Opinion 5 minute read
What lessons can be learnt from the advancements in PR this year? Lucy Wray, account director at PR and creative agency Peppermint Soda, outlines five PR revolutions that could help to inform your 2016 budget.
Customer data is a new business priority
Telecommunications company TalkTalk’s leak of customer information in October wasn’t the first, and it won’t be the last. The hack has become the poster child for the importance of online security, but the company dealt with the problem admirably. Even before TalkTalk had full information about the severity of the hack, it made the choice to stay transparent, immediately reporting the attack to the press. Though outcry from its customers was to be expected, the company’s frankness was impressive, and at least gave customers a sense of control over their accounts.
For a long time, customers have assumed that their data must be safe until proven wrong, and have had little interest in the technical details. Now, going into 2016, ecommerce of any kind will need to boast modern preventative security measures and long records of security, even before an attack happens. And if the worst does happen, great PR is vital.
Whimsical is the new aspirational
Shiny cars and beach bodies will always appeal to our primal brains, but there’s a lot to be said for a truly inspiring or magical PR stunt. Accommodation service Airbnb’s floating house on the Thames in May and the promotion for the film AntMan which involved ant-sized IMAX tickets are just two of the many great examples of truly experiential PR stunts, without any of the actors or velvet ropes.
Whilst outdoor PR stunts have always taken place “in public”, they’re often tightly organised and can feel inorganic to a PR-savvy audience. Instead focus on truly real experiences, which alter or play with reality, to get coverage through the hundreds of cameras in people’s pockets – though it does require some faith to put the success of your campaign in your audience’s hands.
Customer service needs personality
We saw it at the end of last year with Virgin Train’s poo-gate, and even back in 2012 with phone company O2 calling one of its customers “fam”. This year it was the turn of supermarket company Aldi, which responded to a Facebook complaint about a chocolate digestive lacking any chocolate. The complaint was filled with hyperbole and drama, and Aldi responded in similar terms.
The difficulty in adding personality to a brand’s social media account isn’t in the writing itself – we all have a sense of humour – it’s the informed decision to apply it to the right query: when to play along and when not to, to avoid it backfiring.
Branded social media accounts have had their veil lifted, we know that it’s not actuallya brand speaking to us – if for no other reason than the sacking of a real social media manager when a joke is ill-advised. As these personalities evolve into something more, it’s important to have well-informed, witty people at the helm, who know when they can let loose and have some fun.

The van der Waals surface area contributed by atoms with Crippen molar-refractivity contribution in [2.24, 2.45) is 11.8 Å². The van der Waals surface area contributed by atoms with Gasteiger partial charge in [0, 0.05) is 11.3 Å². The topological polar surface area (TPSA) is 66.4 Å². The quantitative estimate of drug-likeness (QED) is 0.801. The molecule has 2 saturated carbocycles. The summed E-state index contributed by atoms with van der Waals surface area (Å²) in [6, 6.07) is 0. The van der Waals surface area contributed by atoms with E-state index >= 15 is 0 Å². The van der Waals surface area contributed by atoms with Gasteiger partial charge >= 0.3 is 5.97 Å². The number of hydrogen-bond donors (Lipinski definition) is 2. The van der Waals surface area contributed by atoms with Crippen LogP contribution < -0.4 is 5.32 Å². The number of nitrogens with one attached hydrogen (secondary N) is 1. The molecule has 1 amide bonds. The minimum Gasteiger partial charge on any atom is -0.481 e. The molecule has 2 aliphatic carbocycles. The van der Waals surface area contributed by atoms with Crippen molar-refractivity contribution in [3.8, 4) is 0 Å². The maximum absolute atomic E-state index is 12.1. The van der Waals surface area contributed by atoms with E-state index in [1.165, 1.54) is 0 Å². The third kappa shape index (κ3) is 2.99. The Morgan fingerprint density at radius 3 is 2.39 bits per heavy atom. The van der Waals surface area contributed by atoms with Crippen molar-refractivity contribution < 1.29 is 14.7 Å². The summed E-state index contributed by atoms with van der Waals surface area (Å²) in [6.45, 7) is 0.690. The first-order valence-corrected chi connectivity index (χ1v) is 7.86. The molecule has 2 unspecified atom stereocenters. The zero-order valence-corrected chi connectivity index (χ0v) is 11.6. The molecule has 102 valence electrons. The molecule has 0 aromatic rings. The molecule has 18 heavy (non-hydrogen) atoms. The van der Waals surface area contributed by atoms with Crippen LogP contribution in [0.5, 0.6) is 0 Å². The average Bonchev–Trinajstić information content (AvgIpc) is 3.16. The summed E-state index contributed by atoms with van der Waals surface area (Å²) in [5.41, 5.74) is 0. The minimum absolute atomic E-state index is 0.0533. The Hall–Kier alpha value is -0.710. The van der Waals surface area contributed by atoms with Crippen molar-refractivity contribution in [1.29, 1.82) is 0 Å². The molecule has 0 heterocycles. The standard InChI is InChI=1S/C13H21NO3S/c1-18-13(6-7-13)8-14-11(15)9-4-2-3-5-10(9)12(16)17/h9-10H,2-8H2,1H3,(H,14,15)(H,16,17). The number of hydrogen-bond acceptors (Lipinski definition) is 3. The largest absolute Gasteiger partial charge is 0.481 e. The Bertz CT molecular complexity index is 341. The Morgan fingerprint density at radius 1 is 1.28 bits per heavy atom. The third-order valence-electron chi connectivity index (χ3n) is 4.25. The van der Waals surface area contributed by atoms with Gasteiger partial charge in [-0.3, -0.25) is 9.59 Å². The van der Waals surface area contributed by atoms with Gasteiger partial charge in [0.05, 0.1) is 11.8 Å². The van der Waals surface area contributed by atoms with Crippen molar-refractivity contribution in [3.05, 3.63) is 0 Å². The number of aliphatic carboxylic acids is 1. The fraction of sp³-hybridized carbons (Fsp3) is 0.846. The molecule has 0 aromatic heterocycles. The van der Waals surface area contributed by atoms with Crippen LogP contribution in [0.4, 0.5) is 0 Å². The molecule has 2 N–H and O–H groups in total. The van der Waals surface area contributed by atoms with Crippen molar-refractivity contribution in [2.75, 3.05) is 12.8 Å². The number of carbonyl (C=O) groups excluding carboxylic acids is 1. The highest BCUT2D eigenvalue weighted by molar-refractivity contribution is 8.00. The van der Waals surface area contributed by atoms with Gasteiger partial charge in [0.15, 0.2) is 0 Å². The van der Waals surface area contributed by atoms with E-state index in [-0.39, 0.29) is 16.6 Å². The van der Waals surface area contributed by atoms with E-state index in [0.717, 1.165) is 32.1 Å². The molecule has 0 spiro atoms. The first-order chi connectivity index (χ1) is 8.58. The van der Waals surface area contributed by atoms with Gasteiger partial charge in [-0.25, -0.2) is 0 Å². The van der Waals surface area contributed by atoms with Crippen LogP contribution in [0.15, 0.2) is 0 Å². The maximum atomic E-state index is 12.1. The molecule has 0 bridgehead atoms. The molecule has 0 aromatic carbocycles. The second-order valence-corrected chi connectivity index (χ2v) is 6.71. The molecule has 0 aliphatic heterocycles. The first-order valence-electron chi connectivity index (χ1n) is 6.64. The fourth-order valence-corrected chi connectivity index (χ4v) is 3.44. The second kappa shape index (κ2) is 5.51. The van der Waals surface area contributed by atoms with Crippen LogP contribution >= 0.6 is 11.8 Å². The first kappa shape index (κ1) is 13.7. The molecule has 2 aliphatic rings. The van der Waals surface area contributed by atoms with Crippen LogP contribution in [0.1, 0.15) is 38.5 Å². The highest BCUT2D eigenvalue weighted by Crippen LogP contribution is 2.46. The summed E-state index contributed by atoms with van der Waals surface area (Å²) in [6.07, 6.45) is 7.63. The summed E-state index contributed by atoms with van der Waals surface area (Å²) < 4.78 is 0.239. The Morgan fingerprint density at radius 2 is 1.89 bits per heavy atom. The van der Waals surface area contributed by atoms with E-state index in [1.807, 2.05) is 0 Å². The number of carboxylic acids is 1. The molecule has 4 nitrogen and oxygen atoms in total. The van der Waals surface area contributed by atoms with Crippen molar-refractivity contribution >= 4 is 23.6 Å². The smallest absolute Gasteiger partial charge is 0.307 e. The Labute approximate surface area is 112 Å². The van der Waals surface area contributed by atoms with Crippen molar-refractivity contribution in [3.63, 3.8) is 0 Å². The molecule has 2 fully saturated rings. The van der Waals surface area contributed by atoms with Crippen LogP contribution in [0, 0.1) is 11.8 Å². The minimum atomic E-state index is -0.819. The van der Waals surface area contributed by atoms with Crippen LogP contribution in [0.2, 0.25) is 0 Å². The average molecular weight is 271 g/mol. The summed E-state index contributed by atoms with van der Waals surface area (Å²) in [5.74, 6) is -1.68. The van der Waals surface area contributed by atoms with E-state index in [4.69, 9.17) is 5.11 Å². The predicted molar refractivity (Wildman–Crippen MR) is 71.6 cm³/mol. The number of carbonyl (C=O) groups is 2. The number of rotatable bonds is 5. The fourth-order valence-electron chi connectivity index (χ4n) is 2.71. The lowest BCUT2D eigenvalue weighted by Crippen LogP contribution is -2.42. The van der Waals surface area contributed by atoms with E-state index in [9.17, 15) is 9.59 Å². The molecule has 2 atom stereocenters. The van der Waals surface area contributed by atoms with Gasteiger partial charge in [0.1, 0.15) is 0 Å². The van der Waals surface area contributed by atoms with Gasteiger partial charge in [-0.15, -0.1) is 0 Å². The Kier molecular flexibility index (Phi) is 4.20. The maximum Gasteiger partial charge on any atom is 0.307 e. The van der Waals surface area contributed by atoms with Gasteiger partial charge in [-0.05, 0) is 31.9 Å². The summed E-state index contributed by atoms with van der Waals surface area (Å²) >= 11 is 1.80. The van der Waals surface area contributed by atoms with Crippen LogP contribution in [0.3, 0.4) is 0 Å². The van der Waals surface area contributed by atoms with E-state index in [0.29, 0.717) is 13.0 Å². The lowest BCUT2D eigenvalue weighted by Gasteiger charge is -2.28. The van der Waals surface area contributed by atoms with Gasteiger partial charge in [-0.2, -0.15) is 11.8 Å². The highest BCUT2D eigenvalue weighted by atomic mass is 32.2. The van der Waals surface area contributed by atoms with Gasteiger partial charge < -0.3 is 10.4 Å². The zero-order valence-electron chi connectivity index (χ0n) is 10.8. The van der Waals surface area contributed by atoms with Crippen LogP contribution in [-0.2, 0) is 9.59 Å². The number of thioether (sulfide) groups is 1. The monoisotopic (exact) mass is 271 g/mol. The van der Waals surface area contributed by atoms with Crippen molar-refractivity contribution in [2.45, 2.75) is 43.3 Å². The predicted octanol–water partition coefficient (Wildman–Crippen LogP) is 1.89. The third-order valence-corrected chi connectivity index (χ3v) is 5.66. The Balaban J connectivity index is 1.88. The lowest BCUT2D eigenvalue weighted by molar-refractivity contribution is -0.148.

New technology is a gamble, but it’s a gamble that everyone is taking
If you’ve invested time, research, and creativity into streaming something live on mobile app Meerkat this year, you’ll know that it only takes an app like Periscope to throw your plans off course. Equally, if you’ve not considered live streaming at all, you might feel you’d be left behind if it suddenly became a mainstream hit. Your technological investments will be 50% experience, and 50% luck, just like everything else.
With new platforms and ways of broadcasting forever being introduced – for instance, the introduction of Virtual Reality, after much preamble, the cost of becoming a brand leader on a new platform is the failed investment in two or three others. Don’t be afraid to try something new, and don’t be disheartened if you have a few false starts along the way.
A new era of video
As our TVs become smart enough to show us anything on the internet, and with YouTube offering a paid, ad-free version of its service, it’s safe to say that even the concept of “television” is beginning to look a little dated.
Video viewing is an increasingly personal experience, one which isn’t just happening in our living rooms, but wherever there’s a screen to hand. This means that new approaches to video should throw out everything we thought we knew about the medium. Video, unlike television, does not have to cater to a wide audience, or follow any strict guidelines. Instead it can be a place for a very specific demographic to be entertained in a very specific way.
A quick look at YouTube’s biggest hits demonstrates that a community like that of the game Minecraft cannot be underestimated. A single video game has brought many of the Minecraft streamers fame and fortune, yet as someone who doesn’t play, they are unrecognisable. Video content does not have to cater to the uninitiated in order to grow and gain success, and it is not purely the playground of international brands.
Rather than trying to make the next series of a TV hit such as Friends, approach video content with as much attention to your demographic as you would any other platform.
Article written by Lucy Wray, account director at PR and creative agency Peppermint Soda